God in the flesh

Published 8:42 am Friday, January 16, 2009

When we were children, we probably pictured God as an old man with a white beard, sitting somewhere up in the clouds, looking down upon the earth. That’s not a very realistic image of our creator, but sometimes our childhood imaginings stay with us longer than we think, and they even may keep us from getting a better understanding.

What is God like? How should we think of him? It’s difficult for any person to picture a being no one has ever seen, someone so much different from anyone we’ve ever met.

In the Gospel According to John, the writer begins his account of Jesus’ birth by pointing out that Jesus always existed. John calls him the “Word,” God’s expression of himself. He was there with the Father at the creation of the universe. Then John states something that absolutely shines with good news: “The Word became flesh, and dwelt among us, full of grace and true, and we beheld his glory, glory as of the only Son from the Father.”

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Theologians sometimes use the fancier term “incarnation” to describe what God has done. God does not remain up in heaven as some configuration brought to us by human speculation. Rather, God has chosen to express himself as a flesh and blood being who comes to take up residency in our midst. And John says that when it comes to understanding who God is, this Incarnation is the heart of the matter.

If I said the name “Clara Peller,” you probably would not recognize the person I’m talking about. But I bet you know her. In 1983 Clara was an 81-year-old retired manicurist from Chicago. She got hired by an advertising agency to do a very brief TV commercial for the Wendy’s chain of restaurants. Clara and two other elderly women were shown standing around an enormous hamburger bun. The first lady says, “It certainly is a big bun.” The second lady says, “It’s a big fluffy bun.” And then it’s Clara’s turn. In three short words, the grey-haired, 4-foot-11-inch lady makes this outraged, irascible demand: “Where’s the Beef?”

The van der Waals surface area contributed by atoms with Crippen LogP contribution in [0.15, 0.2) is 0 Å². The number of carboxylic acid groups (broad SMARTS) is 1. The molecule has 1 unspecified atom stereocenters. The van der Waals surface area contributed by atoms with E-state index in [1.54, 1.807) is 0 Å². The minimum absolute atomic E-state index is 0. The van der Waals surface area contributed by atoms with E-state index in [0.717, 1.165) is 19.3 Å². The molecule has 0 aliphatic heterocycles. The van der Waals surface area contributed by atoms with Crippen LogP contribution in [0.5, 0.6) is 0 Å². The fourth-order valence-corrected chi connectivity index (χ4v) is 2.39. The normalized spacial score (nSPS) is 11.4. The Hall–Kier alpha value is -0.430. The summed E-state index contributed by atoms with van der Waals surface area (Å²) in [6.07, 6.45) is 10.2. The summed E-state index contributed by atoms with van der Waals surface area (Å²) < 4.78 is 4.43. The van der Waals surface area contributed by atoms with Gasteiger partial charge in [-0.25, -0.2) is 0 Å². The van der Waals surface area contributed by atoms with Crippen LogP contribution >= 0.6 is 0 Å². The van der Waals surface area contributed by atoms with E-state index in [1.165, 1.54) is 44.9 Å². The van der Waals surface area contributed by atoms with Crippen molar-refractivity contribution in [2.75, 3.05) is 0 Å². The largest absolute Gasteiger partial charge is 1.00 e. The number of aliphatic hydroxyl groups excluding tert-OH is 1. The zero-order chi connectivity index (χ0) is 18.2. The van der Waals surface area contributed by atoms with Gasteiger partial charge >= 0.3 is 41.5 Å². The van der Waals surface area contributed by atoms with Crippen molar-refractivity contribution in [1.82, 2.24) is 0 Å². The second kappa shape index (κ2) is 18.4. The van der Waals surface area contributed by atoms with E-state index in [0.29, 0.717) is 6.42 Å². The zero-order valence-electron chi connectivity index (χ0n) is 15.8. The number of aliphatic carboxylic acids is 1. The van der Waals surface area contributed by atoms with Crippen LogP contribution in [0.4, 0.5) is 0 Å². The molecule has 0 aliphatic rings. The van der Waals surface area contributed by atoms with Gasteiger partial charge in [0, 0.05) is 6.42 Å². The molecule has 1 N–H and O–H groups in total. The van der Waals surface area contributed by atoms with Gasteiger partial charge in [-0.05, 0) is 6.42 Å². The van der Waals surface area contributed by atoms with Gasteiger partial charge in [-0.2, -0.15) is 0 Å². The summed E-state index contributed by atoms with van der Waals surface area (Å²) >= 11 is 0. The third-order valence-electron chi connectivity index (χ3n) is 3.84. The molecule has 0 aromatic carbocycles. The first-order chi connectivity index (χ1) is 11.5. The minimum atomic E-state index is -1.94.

The saying caught on. Those three words became so popular in the language of Americans that it soon became an all-purpose phrase that people used when questioning the substance of an idea, event or product.

So when we hear John in his gospel describing the heart, the meat, of God’s incarnate way of expressing and communicating himself to his creation, it’s kind of like John is saying, “Here’s the beef, here’s the substance of who God is. You can’t grasp the understanding of God until you’ve grasped that he’s come to live with us, and to live as one of us.

God went about expressing himself to us through the life of Jesus in what may seem to us a strange way.

Born as a helpless baby, Jesus grew up as any other human being, experiencing the troubles, the frustrations, the joys common to people of his time, or any other time. Chances are that we wouldn’t have gone about it that way. No doubt we would have tried to figure out some other plan that would force people to believe. But in his wisdom, God saw that this would not work. No other way would convince human beings that God understands and feels the struggles of each and every one of us. No other means would have left us not speculating about God’s compassion and mercy.

So Jesus became a man. But this is a message that is sometimes hard to understand; the message is hard to believe. For if God is all we think he should be, why is he even interested in us? We’re hardly worth his attention, let alone his favor. We can’t begin to imagine what that must have meant to him. Jesus left his position as God of the universe to live the life of a human creature.

Let’s think about the incarnation this way: I remember as a kid going up north to visit my Grandpa who lived on the edge of a pine forest. Sometimes while playing out in the mowed field near his house, we’d come upon a huge sand pile that contained thousands of ants. And we’d stand above that mound just watching all those tiny ants swarm around, running into each other. That anthill seemed like a whole world unto itself.

Now, imagine what it would be like to be transformed into one of those ants, and spend years associating with other ants. And then to have someone step on you and crush out your life! That only suggests what it meant for Jesus to be born as a human being.

It only goes to show how crazy in love God is with his creation, in order to do that for you and me.